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Baseball Pitching Lesson

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How to organize a team and to select the players ”The various positions” Curve pitching

Baseball is called the National Game of America just as cricket is regarded as the national game in England. The game received its wide popularity directly after the Civil War by the soldiers who returned to all parts of the country and introduced the game that they had learned in camp. Almost every village and town has its ball team, in which the interest is general. It is not a game for middle-aged men to play, like golf, but if one has been a ball player in youth the chances are that he will keep his interest in the game through life. Baseball is largely a game of skill. It does not afford nearly as much opportunity for physical exercise as tennis or football, and because of the professional games it is not always conducted with as high a regard for sportsmanlike conduct, but it has a firm hold on the American public, and the winning of a championship series in the professional leagues is almost a national event.

Every boy knows that a baseball team consists of nine players, the positions being pitcher, catcher, first base, second base, third base, and shortstop, which are called the in-field, and right-field, centre-field, and left-field, which positions are called the out-field. The umpire has a very important position in baseball, as his decisions in a close game may result either in defeat or victory for a team. An umpire should always be some one who knows the rules thoroughly and who is not too greatly interested in either team. He should always try to be fair, and having once made a decision be sure enough of himself to hold to it even if the whole opposing team may try by "kicking" to cause him to change. Much of the rowdyism in baseball can be attributed to this cause. A good ball player is first of all a boy or man who shows himself to be a gentleman under, all circumstances.

In baseball, like many games where winning is sometimes the important thing rather than fair play, the real benefits of the game are lost sight of in the desire to have a higher score than one's opponents. Probably the most clean-cut games are played by school and college teams, which should always be strictly amateur.

The in-curve The in-curve
The out-curve The out-curve

The pitcher has the most important position on the team. If by his skill he is able to deceive the opposing batsmen and cause them to strike out or to make feeble hits, the rest of the team will have but little to do except of course to bat when their turn comes and try to score runs. Baseball has become a very scientific game in recent years and the sustained interest in it year after year is largely due to the fact that the regular attendants at a game have learned to understand and to appreciate the finer points of the game almost as well as the players themselves. While it might appear to a beginner that the battery does all the work in a game, as a matter of fact every man on the nine is supposed to do his part in backing up every play and to be in the right place at the right time.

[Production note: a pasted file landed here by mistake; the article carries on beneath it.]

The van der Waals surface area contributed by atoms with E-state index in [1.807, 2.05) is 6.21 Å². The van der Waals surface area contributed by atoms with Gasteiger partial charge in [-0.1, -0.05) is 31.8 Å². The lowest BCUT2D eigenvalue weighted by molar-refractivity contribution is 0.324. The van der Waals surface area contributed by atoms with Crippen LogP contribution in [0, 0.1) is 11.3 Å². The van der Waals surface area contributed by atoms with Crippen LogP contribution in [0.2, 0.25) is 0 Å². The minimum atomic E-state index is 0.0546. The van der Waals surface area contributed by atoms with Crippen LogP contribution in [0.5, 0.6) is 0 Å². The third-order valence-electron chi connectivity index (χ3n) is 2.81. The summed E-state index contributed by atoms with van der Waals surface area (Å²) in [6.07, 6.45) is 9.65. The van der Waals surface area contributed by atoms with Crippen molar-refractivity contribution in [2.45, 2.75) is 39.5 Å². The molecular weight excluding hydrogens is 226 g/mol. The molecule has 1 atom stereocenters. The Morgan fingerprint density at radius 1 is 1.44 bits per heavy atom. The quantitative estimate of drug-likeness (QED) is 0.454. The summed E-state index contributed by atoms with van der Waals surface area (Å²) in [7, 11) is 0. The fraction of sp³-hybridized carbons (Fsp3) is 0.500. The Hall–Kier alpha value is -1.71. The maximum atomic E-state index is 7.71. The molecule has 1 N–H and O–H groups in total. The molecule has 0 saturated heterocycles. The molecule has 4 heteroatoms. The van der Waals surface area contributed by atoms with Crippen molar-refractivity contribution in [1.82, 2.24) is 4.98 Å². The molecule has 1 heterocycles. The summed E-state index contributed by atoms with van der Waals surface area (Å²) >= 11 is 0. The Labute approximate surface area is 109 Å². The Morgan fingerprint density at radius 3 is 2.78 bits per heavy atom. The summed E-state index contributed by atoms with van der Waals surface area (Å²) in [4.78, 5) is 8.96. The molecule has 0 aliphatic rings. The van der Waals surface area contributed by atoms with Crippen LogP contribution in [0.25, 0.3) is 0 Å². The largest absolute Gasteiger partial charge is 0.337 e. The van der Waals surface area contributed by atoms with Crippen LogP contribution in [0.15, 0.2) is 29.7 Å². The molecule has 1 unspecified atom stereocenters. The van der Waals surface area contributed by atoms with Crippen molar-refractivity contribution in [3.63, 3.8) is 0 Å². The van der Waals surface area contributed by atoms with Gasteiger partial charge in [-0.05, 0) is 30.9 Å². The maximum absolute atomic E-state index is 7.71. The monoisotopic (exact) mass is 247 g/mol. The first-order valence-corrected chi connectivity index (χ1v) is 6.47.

A good pitcher must be able to pitch a curved ball. This art will only come with constant practice. Until about forty years ago a curve was unknown. In the old days the number of runs scored in a game was very high, it being a common thing for a winning team to make twenty to thirty runs. The rules of baseball are changed frequently and almost every change has been made with a view to restricting the batsman. As a consequence, in modern games the scores are very low and sometimes neither side will score a single run in a tie game of ten or twelve innings.

In modern baseball a team that plays together frequently has a prearranged code of signals that are understood by each member of the team. It is very important for every player on a side to know whether the pitcher intends to deliver a high or a low ball or one that may either be batted well into the out-field or probably be a grounder that will be taken care of by some one on the in-field. Of course these things do not always work out as is planned. The pitcher may not have good control of the ball or pitch wild, the catcher may make a bad "muff" and let the ball get by him, or what we expect to be a bunted ball may be a home run, but all of this is part of the sport and helps to make baseball one of the most interesting and exciting of games. In any case there is no question that nine boys who are accustomed to play together and who understand each other's methods of play and signals will have a better chance of winning a close game than nine other players who may have a shade the better of it in individual work but who do not play together.

The drop The drop
The out-drop The out-drop

Most games are won or lost in a single instant at a crucial moment when some one fails to make good, or who, usually in the case of a pitcher, lets up on his speed or accuracy just at the critical time. The National Championship of 1908 was decided in favour of Chicago because one of New York's players in the deciding game of the season failed to touch second base when the last man was out. The game had been won by New York except for this mistake, and the result was that another game was played, which Chicago won before the largest crowd that probably ever assembled to witness a game of baseball.